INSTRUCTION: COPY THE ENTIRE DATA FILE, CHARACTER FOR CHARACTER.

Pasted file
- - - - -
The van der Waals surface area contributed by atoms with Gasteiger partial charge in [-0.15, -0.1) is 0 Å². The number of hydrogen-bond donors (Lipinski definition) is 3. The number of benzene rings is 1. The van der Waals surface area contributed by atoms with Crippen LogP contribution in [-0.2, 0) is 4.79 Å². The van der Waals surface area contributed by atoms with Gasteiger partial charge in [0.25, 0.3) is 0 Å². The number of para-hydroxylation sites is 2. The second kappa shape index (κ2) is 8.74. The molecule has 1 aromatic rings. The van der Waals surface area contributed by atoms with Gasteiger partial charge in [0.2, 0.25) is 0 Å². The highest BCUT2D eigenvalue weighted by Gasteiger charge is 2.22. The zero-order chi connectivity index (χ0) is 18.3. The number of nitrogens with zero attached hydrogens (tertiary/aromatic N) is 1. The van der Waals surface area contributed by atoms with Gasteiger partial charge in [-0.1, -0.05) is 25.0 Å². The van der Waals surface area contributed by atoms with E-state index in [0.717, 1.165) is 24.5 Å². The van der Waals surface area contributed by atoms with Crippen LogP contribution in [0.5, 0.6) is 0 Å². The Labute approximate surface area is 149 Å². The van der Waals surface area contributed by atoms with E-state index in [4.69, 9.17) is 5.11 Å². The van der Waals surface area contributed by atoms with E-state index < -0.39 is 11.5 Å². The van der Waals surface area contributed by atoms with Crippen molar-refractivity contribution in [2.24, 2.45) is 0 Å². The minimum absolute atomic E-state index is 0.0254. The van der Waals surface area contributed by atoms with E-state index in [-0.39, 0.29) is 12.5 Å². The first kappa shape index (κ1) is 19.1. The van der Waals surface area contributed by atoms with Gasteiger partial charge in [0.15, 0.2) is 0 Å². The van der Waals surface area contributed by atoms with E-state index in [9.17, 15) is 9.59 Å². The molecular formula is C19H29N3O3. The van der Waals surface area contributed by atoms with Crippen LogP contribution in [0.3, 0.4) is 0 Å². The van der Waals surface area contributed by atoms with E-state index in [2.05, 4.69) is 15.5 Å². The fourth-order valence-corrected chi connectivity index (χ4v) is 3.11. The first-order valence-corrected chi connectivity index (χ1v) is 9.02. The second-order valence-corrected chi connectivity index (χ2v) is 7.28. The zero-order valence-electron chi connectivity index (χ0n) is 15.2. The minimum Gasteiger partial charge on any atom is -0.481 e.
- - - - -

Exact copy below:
The van der Waals surface area contributed by atoms with Gasteiger partial charge in [-0.15, -0.1) is 0 Å². The number of hydrogen-bond donors (Lipinski definition) is 3. The number of benzene rings is 1. The van der Waals surface area contributed by atoms with Crippen LogP contribution in [-0.2, 0) is 4.79 Å². The van der Waals surface area contributed by atoms with Gasteiger partial charge in [0.25, 0.3) is 0 Å². The number of para-hydroxylation sites is 2. The second kappa shape index (κ2) is 8.74. The molecule has 1 aromatic rings. The van der Waals surface area contributed by atoms with Gasteiger partial charge in [0.2, 0.25) is 0 Å². The highest BCUT2D eigenvalue weighted by Gasteiger charge is 2.22. The zero-order chi connectivity index (χ0) is 18.3. The number of nitrogens with zero attached hydrogens (tertiary/aromatic N) is 1. The van der Waals surface area contributed by atoms with Gasteiger partial charge in [-0.1, -0.05) is 25.0 Å². The van der Waals surface area contributed by atoms with E-state index in [0.717, 1.165) is 24.5 Å². The van der Waals surface area contributed by atoms with Crippen LogP contribution in [0.5, 0.6) is 0 Å². The Labute approximate surface area is 149 Å². The van der Waals surface area contributed by atoms with E-state index in [4.69, 9.17) is 5.11 Å². The van der Waals surface area contributed by atoms with E-state index < -0.39 is 11.5 Å². The van der Waals surface area contributed by atoms with Crippen molar-refractivity contribution in [2.24, 2.45) is 0 Å². The minimum absolute atomic E-state index is 0.0254. The van der Waals surface area contributed by atoms with E-state index in [-0.39, 0.29) is 12.5 Å². The first kappa shape index (κ1) is 19.1. The van der Waals surface area contributed by atoms with Gasteiger partial charge in [0.15, 0.2) is 0 Å². The van der Waals surface area contributed by atoms with E-state index in [9.17, 15) is 9.59 Å². The molecular formula is C19H29N3O3. The van der Waals surface area contributed by atoms with Crippen LogP contribution in [0.3, 0.4) is 0 Å². The van der Waals surface area contributed by atoms with E-state index in [2.05, 4.69) is 15.5 Å². The fourth-order valence-corrected chi connectivity index (χ4v) is 3.11. The first-order valence-corrected chi connectivity index (χ1v) is 9.02. The second-order valence-corrected chi connectivity index (χ2v) is 7.28. The zero-order valence-electron chi connectivity index (χ0n) is 15.2. The minimum Gasteiger partial charge on any atom is -0.481 e.